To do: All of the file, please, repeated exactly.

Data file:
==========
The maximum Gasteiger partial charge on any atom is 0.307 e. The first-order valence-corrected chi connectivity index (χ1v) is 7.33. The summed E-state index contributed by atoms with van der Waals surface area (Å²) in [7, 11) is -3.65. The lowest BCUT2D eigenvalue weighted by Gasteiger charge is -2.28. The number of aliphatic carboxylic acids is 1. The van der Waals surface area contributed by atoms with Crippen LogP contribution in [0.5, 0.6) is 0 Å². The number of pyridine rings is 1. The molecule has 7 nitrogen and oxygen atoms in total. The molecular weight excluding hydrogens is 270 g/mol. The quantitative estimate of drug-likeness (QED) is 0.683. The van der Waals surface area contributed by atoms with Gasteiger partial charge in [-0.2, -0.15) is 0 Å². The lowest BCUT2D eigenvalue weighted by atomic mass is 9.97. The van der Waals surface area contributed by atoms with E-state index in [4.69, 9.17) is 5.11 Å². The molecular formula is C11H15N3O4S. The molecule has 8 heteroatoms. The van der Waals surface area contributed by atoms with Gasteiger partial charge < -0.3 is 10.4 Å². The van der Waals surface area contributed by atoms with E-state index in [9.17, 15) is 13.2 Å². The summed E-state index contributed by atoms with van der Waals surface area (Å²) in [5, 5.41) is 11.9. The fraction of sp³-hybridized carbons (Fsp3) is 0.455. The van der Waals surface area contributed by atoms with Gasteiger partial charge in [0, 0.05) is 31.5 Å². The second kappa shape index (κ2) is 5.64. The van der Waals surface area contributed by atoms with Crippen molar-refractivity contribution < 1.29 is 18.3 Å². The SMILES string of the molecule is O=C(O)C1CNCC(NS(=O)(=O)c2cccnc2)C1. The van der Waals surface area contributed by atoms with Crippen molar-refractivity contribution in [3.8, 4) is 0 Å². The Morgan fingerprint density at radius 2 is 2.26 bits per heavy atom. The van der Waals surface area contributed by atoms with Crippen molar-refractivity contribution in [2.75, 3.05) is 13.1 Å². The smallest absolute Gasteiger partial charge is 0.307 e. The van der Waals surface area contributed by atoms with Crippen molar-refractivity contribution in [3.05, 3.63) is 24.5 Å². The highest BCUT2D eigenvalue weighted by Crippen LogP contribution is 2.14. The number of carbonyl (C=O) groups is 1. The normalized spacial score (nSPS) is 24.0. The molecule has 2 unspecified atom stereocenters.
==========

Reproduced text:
The maximum Gasteiger partial charge on any atom is 0.307 e. The first-order valence-corrected chi connectivity index (χ1v) is 7.33. The summed E-state index contributed by atoms with van der Waals surface area (Å²) in [7, 11) is -3.65. The lowest BCUT2D eigenvalue weighted by Gasteiger charge is -2.28. The number of aliphatic carboxylic acids is 1. The van der Waals surface area contributed by atoms with Crippen LogP contribution in [0.5, 0.6) is 0 Å². The number of pyridine rings is 1. The molecule has 7 nitrogen and oxygen atoms in total. The molecular weight excluding hydrogens is 270 g/mol. The quantitative estimate of drug-likeness (QED) is 0.683. The van der Waals surface area contributed by atoms with Gasteiger partial charge in [-0.2, -0.15) is 0 Å². The lowest BCUT2D eigenvalue weighted by atomic mass is 9.97. The van der Waals surface area contributed by atoms with E-state index in [4.69, 9.17) is 5.11 Å². The molecular formula is C11H15N3O4S. The molecule has 8 heteroatoms. The van der Waals surface area contributed by atoms with Gasteiger partial charge < -0.3 is 10.4 Å². The van der Waals surface area contributed by atoms with E-state index in [9.17, 15) is 13.2 Å². The summed E-state index contributed by atoms with van der Waals surface area (Å²) in [5, 5.41) is 11.9. The fraction of sp³-hybridized carbons (Fsp3) is 0.455. The van der Waals surface area contributed by atoms with Gasteiger partial charge in [0, 0.05) is 31.5 Å². The second kappa shape index (κ2) is 5.64. The van der Waals surface area contributed by atoms with Crippen molar-refractivity contribution < 1.29 is 18.3 Å². The SMILES string of the molecule is O=C(O)C1CNCC(NS(=O)(=O)c2cccnc2)C1. The van der Waals surface area contributed by atoms with Crippen molar-refractivity contribution in [3.8, 4) is 0 Å². The Morgan fingerprint density at radius 2 is 2.26 bits per heavy atom. The van der Waals surface area contributed by atoms with Crippen molar-refractivity contribution in [2.75, 3.05) is 13.1 Å². The smallest absolute Gasteiger partial charge is 0.307 e. The van der Waals surface area contributed by atoms with Crippen molar-refractivity contribution in [3.05, 3.63) is 24.5 Å². The highest BCUT2D eigenvalue weighted by Crippen LogP contribution is 2.14. The number of carbonyl (C=O) groups is 1. The normalized spacial score (nSPS) is 24.0. The molecule has 2 unspecified atom stereocenters.